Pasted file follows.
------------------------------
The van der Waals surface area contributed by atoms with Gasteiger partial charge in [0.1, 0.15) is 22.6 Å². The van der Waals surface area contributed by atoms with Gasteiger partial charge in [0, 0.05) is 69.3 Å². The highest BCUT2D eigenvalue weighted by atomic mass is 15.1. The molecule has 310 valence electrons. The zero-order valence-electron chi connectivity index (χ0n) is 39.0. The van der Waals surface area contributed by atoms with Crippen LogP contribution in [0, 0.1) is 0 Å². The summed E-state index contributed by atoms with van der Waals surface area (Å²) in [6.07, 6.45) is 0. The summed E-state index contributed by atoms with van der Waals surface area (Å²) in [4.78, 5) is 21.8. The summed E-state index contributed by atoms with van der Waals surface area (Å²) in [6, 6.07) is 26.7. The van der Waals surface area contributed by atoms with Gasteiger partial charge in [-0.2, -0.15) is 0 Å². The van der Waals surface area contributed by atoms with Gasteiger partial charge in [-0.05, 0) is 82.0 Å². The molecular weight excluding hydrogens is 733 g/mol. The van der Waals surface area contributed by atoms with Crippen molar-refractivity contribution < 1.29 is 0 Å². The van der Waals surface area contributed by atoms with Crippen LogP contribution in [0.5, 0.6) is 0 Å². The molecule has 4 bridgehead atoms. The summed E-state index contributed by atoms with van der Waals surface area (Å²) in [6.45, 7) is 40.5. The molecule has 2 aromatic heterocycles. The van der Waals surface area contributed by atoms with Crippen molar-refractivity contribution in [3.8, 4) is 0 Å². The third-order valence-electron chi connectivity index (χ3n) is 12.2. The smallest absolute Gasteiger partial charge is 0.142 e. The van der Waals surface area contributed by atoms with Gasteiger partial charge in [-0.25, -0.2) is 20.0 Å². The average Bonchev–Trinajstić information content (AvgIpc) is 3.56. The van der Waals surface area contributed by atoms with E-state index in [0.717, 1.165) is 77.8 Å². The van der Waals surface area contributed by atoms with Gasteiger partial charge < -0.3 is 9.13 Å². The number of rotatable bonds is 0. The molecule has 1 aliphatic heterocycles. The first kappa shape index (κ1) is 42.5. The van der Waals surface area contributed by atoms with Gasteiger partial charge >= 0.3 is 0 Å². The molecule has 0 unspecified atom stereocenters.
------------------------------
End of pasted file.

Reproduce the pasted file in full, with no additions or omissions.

The van der Waals surface area contributed by atoms with Gasteiger partial charge in [0.1, 0.15) is 22.6 Å². The van der Waals surface area contributed by atoms with Gasteiger partial charge in [0, 0.05) is 69.3 Å². The highest BCUT2D eigenvalue weighted by atomic mass is 15.1. The molecule has 310 valence electrons. The zero-order valence-electron chi connectivity index (χ0n) is 39.0. The van der Waals surface area contributed by atoms with Crippen LogP contribution in [0, 0.1) is 0 Å². The summed E-state index contributed by atoms with van der Waals surface area (Å²) in [6.07, 6.45) is 0. The summed E-state index contributed by atoms with van der Waals surface area (Å²) in [4.78, 5) is 21.8. The summed E-state index contributed by atoms with van der Waals surface area (Å²) in [6, 6.07) is 26.7. The van der Waals surface area contributed by atoms with Gasteiger partial charge in [-0.2, -0.15) is 0 Å². The van der Waals surface area contributed by atoms with Gasteiger partial charge in [-0.05, 0) is 82.0 Å². The molecular weight excluding hydrogens is 733 g/mol. The van der Waals surface area contributed by atoms with Crippen molar-refractivity contribution < 1.29 is 0 Å². The van der Waals surface area contributed by atoms with Crippen LogP contribution in [0.5, 0.6) is 0 Å². The molecule has 4 bridgehead atoms. The summed E-state index contributed by atoms with van der Waals surface area (Å²) in [6.45, 7) is 40.5. The molecule has 2 aromatic heterocycles. The van der Waals surface area contributed by atoms with Crippen molar-refractivity contribution in [3.8, 4) is 0 Å². The third-order valence-electron chi connectivity index (χ3n) is 12.2. The smallest absolute Gasteiger partial charge is 0.142 e. The van der Waals surface area contributed by atoms with Gasteiger partial charge in [-0.25, -0.2) is 20.0 Å². The average Bonchev–Trinajstić information content (AvgIpc) is 3.56. The van der Waals surface area contributed by atoms with E-state index in [0.717, 1.165) is 77.8 Å². The van der Waals surface area contributed by atoms with Gasteiger partial charge < -0.3 is 9.13 Å². The number of rotatable bonds is 0. The molecule has 1 aliphatic heterocycles. The first kappa shape index (κ1) is 42.5. The van der Waals surface area contributed by atoms with Gasteiger partial charge >= 0.3 is 0 Å². The molecule has 0 unspecified atom stereocenters.